No, he wasn't. He was himself.

res ipsa loquitur said...

And yes, "Where were you when John Lennon was shot?" is a question that has taken on the same generational-defining charge as the question, where were you when Kennedy was shot. As well it should. It was that important.

And now, "Where were you on September 11th?"

Great piece, Steve. You write, "We're all of us ghouls to some degree; being fans, how could we be otherwise?"


steves said...

Thanks, Steve. That was a wonderful piece--not merely for its well-written look at the way we were, but also because it makes one think about the way we are.

Personally, I view Lennon's murder as the start of the big decline. I remember then-president-elect Reagan responding to the tragedy by saying something like, "Well, guns don't kill people..." Who would have guessed that the clown we all knew back then would become the beloved Saint Ronnie of the Right now?

I also agree with BG upstairs, and I'll add to the indictment her unforgiveable "dance remixes" of Lennon's compositions as well as her incredibly dreadful 9-11-special remix of "Give Peace a Chance" (or was it "Imagine"?)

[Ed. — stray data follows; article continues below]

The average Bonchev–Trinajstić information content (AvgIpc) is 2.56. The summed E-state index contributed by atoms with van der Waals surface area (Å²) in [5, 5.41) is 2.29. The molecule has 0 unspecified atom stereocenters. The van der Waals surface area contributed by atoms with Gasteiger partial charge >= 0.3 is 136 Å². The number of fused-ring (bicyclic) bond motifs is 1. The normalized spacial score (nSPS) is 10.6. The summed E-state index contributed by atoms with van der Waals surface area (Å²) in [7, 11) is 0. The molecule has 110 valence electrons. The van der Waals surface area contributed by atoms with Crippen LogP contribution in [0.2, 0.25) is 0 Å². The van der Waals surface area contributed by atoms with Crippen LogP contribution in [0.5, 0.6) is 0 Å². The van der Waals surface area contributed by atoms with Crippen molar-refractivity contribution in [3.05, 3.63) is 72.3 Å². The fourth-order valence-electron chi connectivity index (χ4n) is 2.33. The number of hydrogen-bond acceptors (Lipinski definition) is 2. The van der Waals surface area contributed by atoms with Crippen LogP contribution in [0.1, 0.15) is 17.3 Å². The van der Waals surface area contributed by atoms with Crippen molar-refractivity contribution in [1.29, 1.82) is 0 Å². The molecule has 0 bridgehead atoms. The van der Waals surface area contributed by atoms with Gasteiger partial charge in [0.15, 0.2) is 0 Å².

OTOH, even if we don't buy into John posthumous sainthood, he will forever be cool, which can't be said about 60's survivors Robert Culp and Bill Cosby (or Paul McCartney, for that matter).

Well done, my friend.

David said...

I admire that you were bold enough to mention the fact that Lennon was a bit of a bastard, especially to do so during the canonization period. Whenever I get too swoon-y on Lennon the man, I remember an interview I saw with Julian Lennon who said, in effect, here was this man that people all over the world associated with peace and love, and he basically abandoned me. And then he wrote a bunch of songs saying how great fatherhood was and how much he loved his OTHER son. Pretty damning stuff...but something about genius and being a bit of a bastard go together. I think Pablo Picasso might agree.

steves said...

P.S. One thing that jumped out at me was this: "The punks, by and large, have no use for him."

Since you're the true musicologist here, I'll take that at face value. But I see it as purely posturing on the part of the punks. Certainly, the pre-Epstein Lennon was as much, if not more, of a punk than any of them, and you can certainly hear his influence in the Clash's music (the only punk band that matters, IMHO). So, yeah, while it may have been cool for the punks to diss the Beatles, I ain't really buying it.